Bumping along the bottom | john howson

The alternative title I thought about for this commentary on the February 2019 UCAS data about applications to post-graduate teacher preparation courses was, ‘the Goldilocks effect’; some good; some bad and some results in the middle. Indeed, the final outcome of this year’s recruitment round is more difficult to call than for many years. The outcome is likely to differ by individual subjects.

However, one trend that is becoming apparent is the continued decline in interest from applicants in non-EBacc arts and quasi vocational subjects. Thus, art, music, design and technology; computer…

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FE: too often forgotten | john howson

This blog is as guilty as many in education of too often overlooking the further education sector. Despite its status of something of a poor relation to both higher education and the school sector, further education has an important part to play in developing the economic activity of our nation. One of my regrets about the Coalition government was that it allowed the further education sector to be excluded from the funding deal for schools. That deal may not have been perfect, but it has left schools, and especially those secondary schools without 16-18 provision, relatively much better off…

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Gas cooking? | john howson

According to the BBC new this morning, the Prime Minister addressed a gathering of Tory activists in Oxford yesterday, at their National Conservative Convention. https://ift.tt/2BP8SCa

At the same time as the Conservatives were gathering in the City, I was attending the spring meeting of the Liberal Democrat Education Association also being held in Oxford. Now it is worth pointing out that the Lib Dem meeting was attended by the Lib Dem MP for part of the City and some of the county and city councillors elected as Liberal Democrats for wards and divisions across the…

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More or less: which way for the future? | john howson

The BBC has recently run an interesting piece about the relationship between class sizes and teachers’ salaries, based upon some OECD data. The article headed ‘when class sizes fall so does teachers’ pay’ is an interesting thesis. https://ift.tt/2XdBkXJ However, how does it relate to the first law of economics that when there is a shortage of supply, and demand remains consistent, either the price will rise or substitution will take place?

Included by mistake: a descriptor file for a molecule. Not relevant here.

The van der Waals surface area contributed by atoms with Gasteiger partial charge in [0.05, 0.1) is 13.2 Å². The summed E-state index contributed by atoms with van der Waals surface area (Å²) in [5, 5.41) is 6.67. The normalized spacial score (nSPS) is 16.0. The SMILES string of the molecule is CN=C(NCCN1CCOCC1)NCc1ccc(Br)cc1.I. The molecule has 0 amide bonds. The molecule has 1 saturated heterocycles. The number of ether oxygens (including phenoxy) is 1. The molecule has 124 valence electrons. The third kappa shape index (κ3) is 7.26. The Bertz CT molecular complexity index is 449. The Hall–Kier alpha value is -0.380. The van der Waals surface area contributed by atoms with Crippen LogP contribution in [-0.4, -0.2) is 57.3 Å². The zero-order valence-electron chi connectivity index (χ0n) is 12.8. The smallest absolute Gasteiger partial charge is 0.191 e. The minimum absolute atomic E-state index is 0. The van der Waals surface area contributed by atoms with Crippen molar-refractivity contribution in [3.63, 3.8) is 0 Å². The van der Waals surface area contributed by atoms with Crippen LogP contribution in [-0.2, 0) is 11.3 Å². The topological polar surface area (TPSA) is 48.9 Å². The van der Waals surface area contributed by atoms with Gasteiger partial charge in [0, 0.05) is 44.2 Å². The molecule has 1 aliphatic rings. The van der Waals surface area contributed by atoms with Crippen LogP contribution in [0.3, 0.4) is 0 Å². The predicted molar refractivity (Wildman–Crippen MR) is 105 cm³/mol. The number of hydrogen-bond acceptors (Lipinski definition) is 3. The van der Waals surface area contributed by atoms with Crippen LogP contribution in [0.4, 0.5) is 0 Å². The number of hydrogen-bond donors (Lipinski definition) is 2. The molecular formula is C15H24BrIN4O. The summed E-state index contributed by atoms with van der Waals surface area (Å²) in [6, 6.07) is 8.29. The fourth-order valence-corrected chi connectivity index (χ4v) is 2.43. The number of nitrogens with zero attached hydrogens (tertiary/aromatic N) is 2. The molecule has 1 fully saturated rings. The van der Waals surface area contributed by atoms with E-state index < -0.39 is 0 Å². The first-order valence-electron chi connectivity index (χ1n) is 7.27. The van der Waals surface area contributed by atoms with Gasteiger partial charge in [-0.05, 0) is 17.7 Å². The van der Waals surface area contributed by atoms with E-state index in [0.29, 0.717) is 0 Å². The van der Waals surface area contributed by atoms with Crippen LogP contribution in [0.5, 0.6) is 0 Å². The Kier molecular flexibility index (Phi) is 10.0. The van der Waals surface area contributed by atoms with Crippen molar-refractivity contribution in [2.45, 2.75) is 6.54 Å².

The nightmare scenario for government is that facing the secondary sector in England at present. Pupil numbers are on a rising…

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Both women and men needed in teaching | john howson

The government’s evidence to the Teachers’ Pay Review body (STRB) is a mine of useful information, as this blog has already pointed out, especially in respect of the teacher supply situation in London.

There was one other paragraph in the DfE’s evidence that caught my eye. The second half of paragraph 83 of the DfE’s evidence reads as follows;

“We have also worked with the sector to revise recruitment guidance for schools and have appointed nine Women Leading in Education (WLE) regional networks to raise the profile of women in education and to support career progression.” DfE Evidence to…

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More evidence that London is different | john howson

In a previous post about the DfE’s evidence to the Teachers’ Pay Review Body (STRB) in 2019 I mentioned that the DfE cited that the wastage rate for Inner London schools was 14% in 2017. This was the highest for any area in England.

After reflecting upon this statistic, I went back to the data in the School Workforce Census to see whether high wastage rates were confined to specific schools or a more general matter for concern? The basic data on the Census, as it appears on the DfE’s web site, doesn’t allow that question to be answered. The DfE provides information on vacancies and…

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Business Studies: from amber to red in four weeks | john howson

TeachVac http://www.teachvac.co.uk has today reported that the status of Business Studies as a subject has changed from Amber to a Red warning. Essentially, this means that there have been enough vacancies recorded so far in 2019 to mean that more than three quarters of identified trainee numbers, as shown in the DfE’s ITT census last December, could have been absorbed by the vacancies already advertised during 2019.

This is by far the earliest TeachVac ever issued a Red warning notice for any subject. However, in view of the level of recruitment to teacher preparation courses and the failure to…

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